2019-11-27 20:12 (Wed)
Optically and Chemically Activated Antibodies for Optogenetics
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Optically and Chemically Activated Antibodies for Optogenetics
  • Kum Seok Nam Head of News Division
  • Approved 2019.11.27 17:13
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A research team working under Professor Won Do Heo from the Department of Biological Sciences has developed a method to optically activate intracellular antibodies. Daseuli Yu is the first author of the research paper, which is currently in press for Nature Methods, a world-renowned journal which publishes papers related to new laboratory techniques.

Professor Won Do Heo and student Daseuli Yu
Professor Won Do Heo and student Daseuli Yu

The research team developed an optobody, an optogenetically activated intracellular antibody, which is able to regulate antibody activation. The mechanism involved the use of green fluorescent protein (GFP)-nanobodies, which are miniscule antibody fragments that can be stimulated with blue light. When stimulated, the GFP-nanobodies attach to and activate GFPs. The GFPs then inhibit key proteins involved in cell migration, which is a key component in the immune response system. The research team also compared the GFP-nanobodies to a variety of other optobodies. 

In addition to optobodies, the research team developed chemobodies, which are chemically activated intracellular antibodies, and developed a technique to join two antibody fragments using the drug rapamycin. After unification, the antibody regains the ability to inhibit  cell migration.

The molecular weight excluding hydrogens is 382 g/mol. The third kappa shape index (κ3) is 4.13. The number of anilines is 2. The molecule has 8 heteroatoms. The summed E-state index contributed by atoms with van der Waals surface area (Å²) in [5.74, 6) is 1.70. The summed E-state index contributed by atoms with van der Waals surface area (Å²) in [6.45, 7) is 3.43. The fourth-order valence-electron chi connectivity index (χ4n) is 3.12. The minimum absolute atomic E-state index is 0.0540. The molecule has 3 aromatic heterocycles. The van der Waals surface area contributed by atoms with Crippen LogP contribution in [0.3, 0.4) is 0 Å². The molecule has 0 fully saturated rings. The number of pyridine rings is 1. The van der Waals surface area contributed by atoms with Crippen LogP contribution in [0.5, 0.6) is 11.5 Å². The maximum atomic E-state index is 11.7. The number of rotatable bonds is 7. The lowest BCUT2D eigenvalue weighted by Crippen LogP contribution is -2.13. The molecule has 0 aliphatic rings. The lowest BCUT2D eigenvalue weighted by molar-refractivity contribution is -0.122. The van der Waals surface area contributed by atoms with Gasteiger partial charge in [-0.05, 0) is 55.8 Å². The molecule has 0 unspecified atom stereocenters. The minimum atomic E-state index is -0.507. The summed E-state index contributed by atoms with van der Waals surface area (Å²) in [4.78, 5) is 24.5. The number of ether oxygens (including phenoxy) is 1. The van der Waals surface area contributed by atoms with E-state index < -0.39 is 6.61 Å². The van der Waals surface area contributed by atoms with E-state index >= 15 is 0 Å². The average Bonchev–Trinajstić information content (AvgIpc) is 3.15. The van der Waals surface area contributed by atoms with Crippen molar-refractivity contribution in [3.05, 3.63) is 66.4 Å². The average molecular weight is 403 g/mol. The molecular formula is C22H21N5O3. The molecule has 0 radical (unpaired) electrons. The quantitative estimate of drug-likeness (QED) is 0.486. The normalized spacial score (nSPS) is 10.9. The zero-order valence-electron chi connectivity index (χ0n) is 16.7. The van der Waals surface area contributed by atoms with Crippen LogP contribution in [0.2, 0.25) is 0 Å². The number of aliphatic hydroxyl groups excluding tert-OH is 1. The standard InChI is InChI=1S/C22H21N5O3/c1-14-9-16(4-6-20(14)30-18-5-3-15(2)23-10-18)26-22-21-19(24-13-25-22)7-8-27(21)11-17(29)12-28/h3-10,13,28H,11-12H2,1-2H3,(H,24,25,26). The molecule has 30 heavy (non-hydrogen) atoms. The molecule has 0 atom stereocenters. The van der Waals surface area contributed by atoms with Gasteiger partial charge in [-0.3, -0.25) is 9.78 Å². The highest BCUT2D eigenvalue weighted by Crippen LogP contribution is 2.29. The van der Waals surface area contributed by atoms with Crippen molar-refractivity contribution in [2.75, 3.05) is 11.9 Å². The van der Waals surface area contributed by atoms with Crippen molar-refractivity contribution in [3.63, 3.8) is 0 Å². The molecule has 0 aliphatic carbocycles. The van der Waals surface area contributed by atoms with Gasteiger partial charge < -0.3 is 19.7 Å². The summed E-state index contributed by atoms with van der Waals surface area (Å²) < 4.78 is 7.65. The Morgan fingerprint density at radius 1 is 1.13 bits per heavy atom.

The study’s significance stems from the paradigm of antibodies as inactivated when fragmented and reactivated after recombination. The selectivity of the antibodies illustrates their potential use in biosensors, which are able to monitor the activities of specific proteins in real time. Previous methods to control antibody activity involved the use of chemical substances to repress the expression of antibodies. However, these methods do not provide precise control. Furthermore, the research on optobodies conducted by Professor Heo provides a method for the precise spatial and temporal control of antibody activity. 

Professor Heo commented that “The developed technique, which provides optogenetic control of antibodies, can be utilized in research to control specific proteins with optical stimulation. I also look forward to further applications in antibody development and cancer immunotherapy.”


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